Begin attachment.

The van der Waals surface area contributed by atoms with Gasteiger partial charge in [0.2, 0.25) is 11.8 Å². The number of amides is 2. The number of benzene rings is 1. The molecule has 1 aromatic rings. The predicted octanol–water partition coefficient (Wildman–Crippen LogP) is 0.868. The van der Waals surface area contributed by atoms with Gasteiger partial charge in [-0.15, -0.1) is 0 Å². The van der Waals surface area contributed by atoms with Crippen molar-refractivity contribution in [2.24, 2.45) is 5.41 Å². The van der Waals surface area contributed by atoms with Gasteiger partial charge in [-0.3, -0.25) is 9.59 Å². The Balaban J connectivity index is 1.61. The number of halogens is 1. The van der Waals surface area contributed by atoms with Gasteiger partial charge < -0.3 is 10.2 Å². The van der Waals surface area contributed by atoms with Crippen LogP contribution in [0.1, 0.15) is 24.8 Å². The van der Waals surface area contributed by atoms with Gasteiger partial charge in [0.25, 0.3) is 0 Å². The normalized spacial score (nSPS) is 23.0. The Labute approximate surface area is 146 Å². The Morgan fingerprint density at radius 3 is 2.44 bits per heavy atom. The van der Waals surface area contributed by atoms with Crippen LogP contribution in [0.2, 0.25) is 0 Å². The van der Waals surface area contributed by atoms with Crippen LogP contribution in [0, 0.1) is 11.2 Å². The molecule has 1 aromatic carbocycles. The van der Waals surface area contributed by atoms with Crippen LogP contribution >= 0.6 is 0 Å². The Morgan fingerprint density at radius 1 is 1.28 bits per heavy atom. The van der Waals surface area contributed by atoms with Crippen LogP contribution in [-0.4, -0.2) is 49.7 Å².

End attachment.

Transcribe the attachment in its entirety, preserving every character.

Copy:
The van der Waals surface area contributed by atoms with Gasteiger partial charge in [0.2, 0.25) is 11.8 Å². The number of amides is 2. The number of benzene rings is 1. The molecule has 1 aromatic rings. The predicted octanol–water partition coefficient (Wildman–Crippen LogP) is 0.868. The van der Waals surface area contributed by atoms with Gasteiger partial charge in [-0.15, -0.1) is 0 Å². The van der Waals surface area contributed by atoms with Crippen molar-refractivity contribution in [2.24, 2.45) is 5.41 Å². The van der Waals surface area contributed by atoms with Gasteiger partial charge in [-0.3, -0.25) is 9.59 Å². The Balaban J connectivity index is 1.61. The number of halogens is 1. The van der Waals surface area contributed by atoms with Gasteiger partial charge < -0.3 is 10.2 Å². The van der Waals surface area contributed by atoms with Crippen LogP contribution in [0.1, 0.15) is 24.8 Å². The van der Waals surface area contributed by atoms with Gasteiger partial charge in [0.25, 0.3) is 0 Å². The normalized spacial score (nSPS) is 23.0. The Labute approximate surface area is 146 Å². The Morgan fingerprint density at radius 3 is 2.44 bits per heavy atom. The van der Waals surface area contributed by atoms with Crippen LogP contribution in [0.2, 0.25) is 0 Å². The van der Waals surface area contributed by atoms with Crippen LogP contribution in [0, 0.1) is 11.2 Å². The molecule has 1 aromatic carbocycles. The van der Waals surface area contributed by atoms with Crippen LogP contribution >= 0.6 is 0 Å². The Morgan fingerprint density at radius 1 is 1.28 bits per heavy atom. The van der Waals surface area contributed by atoms with Crippen LogP contribution in [-0.4, -0.2) is 49.7 Å².